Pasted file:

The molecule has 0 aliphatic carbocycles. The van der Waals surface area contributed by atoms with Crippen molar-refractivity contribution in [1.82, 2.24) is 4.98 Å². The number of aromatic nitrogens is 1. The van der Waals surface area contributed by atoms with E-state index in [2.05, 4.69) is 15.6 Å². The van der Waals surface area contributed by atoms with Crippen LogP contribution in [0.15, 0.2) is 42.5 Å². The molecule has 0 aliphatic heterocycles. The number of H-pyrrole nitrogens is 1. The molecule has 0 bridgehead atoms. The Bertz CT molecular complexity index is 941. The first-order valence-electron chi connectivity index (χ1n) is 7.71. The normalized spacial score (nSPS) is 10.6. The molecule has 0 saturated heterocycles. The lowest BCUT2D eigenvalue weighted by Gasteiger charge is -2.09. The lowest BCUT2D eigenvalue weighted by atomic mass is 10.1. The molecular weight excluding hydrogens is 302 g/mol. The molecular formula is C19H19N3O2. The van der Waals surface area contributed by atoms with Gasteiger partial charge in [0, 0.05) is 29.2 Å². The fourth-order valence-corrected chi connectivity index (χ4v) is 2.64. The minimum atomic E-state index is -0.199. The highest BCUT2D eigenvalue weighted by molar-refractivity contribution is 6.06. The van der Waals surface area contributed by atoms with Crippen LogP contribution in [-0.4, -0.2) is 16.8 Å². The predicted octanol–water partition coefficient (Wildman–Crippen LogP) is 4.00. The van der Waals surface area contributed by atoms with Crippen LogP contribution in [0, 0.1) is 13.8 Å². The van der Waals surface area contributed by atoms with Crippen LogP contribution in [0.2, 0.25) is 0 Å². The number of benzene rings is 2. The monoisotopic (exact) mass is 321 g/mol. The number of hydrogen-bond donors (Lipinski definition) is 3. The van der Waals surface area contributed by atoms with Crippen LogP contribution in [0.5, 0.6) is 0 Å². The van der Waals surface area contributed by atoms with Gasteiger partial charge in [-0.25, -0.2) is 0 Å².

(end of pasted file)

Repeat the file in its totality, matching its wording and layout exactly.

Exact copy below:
The molecule has 0 aliphatic carbocycles. The van der Waals surface area contributed by atoms with Crippen molar-refractivity contribution in [1.82, 2.24) is 4.98 Å². The number of aromatic nitrogens is 1. The van der Waals surface area contributed by atoms with E-state index in [2.05, 4.69) is 15.6 Å². The van der Waals surface area contributed by atoms with Crippen LogP contribution in [0.15, 0.2) is 42.5 Å². The molecule has 0 aliphatic heterocycles. The number of H-pyrrole nitrogens is 1. The molecule has 0 bridgehead atoms. The Bertz CT molecular complexity index is 941. The first-order valence-electron chi connectivity index (χ1n) is 7.71. The normalized spacial score (nSPS) is 10.6. The molecule has 0 saturated heterocycles. The lowest BCUT2D eigenvalue weighted by Gasteiger charge is -2.09. The lowest BCUT2D eigenvalue weighted by atomic mass is 10.1. The molecular weight excluding hydrogens is 302 g/mol. The molecular formula is C19H19N3O2. The van der Waals surface area contributed by atoms with Gasteiger partial charge in [0, 0.05) is 29.2 Å². The fourth-order valence-corrected chi connectivity index (χ4v) is 2.64. The minimum atomic E-state index is -0.199. The highest BCUT2D eigenvalue weighted by molar-refractivity contribution is 6.06. The van der Waals surface area contributed by atoms with Crippen LogP contribution in [-0.4, -0.2) is 16.8 Å². The predicted octanol–water partition coefficient (Wildman–Crippen LogP) is 4.00. The van der Waals surface area contributed by atoms with Crippen LogP contribution in [0, 0.1) is 13.8 Å². The van der Waals surface area contributed by atoms with Crippen LogP contribution in [0.2, 0.25) is 0 Å². The number of benzene rings is 2. The monoisotopic (exact) mass is 321 g/mol. The number of hydrogen-bond donors (Lipinski definition) is 3. The van der Waals surface area contributed by atoms with Crippen LogP contribution in [0.5, 0.6) is 0 Å². The van der Waals surface area contributed by atoms with Gasteiger partial charge in [-0.25, -0.2) is 0 Å².